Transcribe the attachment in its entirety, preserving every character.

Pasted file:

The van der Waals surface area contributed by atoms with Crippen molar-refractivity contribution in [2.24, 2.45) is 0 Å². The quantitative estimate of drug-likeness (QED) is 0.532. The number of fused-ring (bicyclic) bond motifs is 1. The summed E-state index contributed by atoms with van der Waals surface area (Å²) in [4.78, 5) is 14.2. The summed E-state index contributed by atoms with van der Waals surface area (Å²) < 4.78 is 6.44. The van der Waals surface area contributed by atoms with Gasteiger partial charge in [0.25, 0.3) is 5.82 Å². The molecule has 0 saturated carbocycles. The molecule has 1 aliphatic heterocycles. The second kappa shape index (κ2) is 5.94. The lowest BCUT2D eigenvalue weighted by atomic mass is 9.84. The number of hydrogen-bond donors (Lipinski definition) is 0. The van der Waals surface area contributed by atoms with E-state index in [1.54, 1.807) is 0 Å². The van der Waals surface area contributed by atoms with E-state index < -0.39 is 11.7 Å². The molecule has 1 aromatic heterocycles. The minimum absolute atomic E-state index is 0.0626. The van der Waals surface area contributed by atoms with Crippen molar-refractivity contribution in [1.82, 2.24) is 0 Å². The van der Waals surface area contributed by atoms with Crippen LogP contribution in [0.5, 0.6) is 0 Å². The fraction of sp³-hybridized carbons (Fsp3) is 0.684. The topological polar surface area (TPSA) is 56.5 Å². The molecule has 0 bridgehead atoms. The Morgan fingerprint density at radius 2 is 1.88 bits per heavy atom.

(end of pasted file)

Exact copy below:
The van der Waals surface area contributed by atoms with Crippen molar-refractivity contribution in [2.24, 2.45) is 0 Å². The quantitative estimate of drug-likeness (QED) is 0.532. The number of fused-ring (bicyclic) bond motifs is 1. The summed E-state index contributed by atoms with van der Waals surface area (Å²) in [4.78, 5) is 14.2. The summed E-state index contributed by atoms with van der Waals surface area (Å²) < 4.78 is 6.44. The van der Waals surface area contributed by atoms with Gasteiger partial charge in [0.25, 0.3) is 5.82 Å². The molecule has 0 saturated carbocycles. The molecule has 1 aliphatic heterocycles. The second kappa shape index (κ2) is 5.94. The lowest BCUT2D eigenvalue weighted by atomic mass is 9.84. The number of hydrogen-bond donors (Lipinski definition) is 0. The van der Waals surface area contributed by atoms with E-state index in [1.54, 1.807) is 0 Å². The van der Waals surface area contributed by atoms with E-state index < -0.39 is 11.7 Å². The molecule has 1 aromatic heterocycles. The minimum absolute atomic E-state index is 0.0626. The van der Waals surface area contributed by atoms with Crippen molar-refractivity contribution in [1.82, 2.24) is 0 Å². The van der Waals surface area contributed by atoms with Crippen LogP contribution in [0.5, 0.6) is 0 Å². The fraction of sp³-hybridized carbons (Fsp3) is 0.684. The topological polar surface area (TPSA) is 56.5 Å². The molecule has 0 bridgehead atoms. The Morgan fingerprint density at radius 2 is 1.88 bits per heavy atom.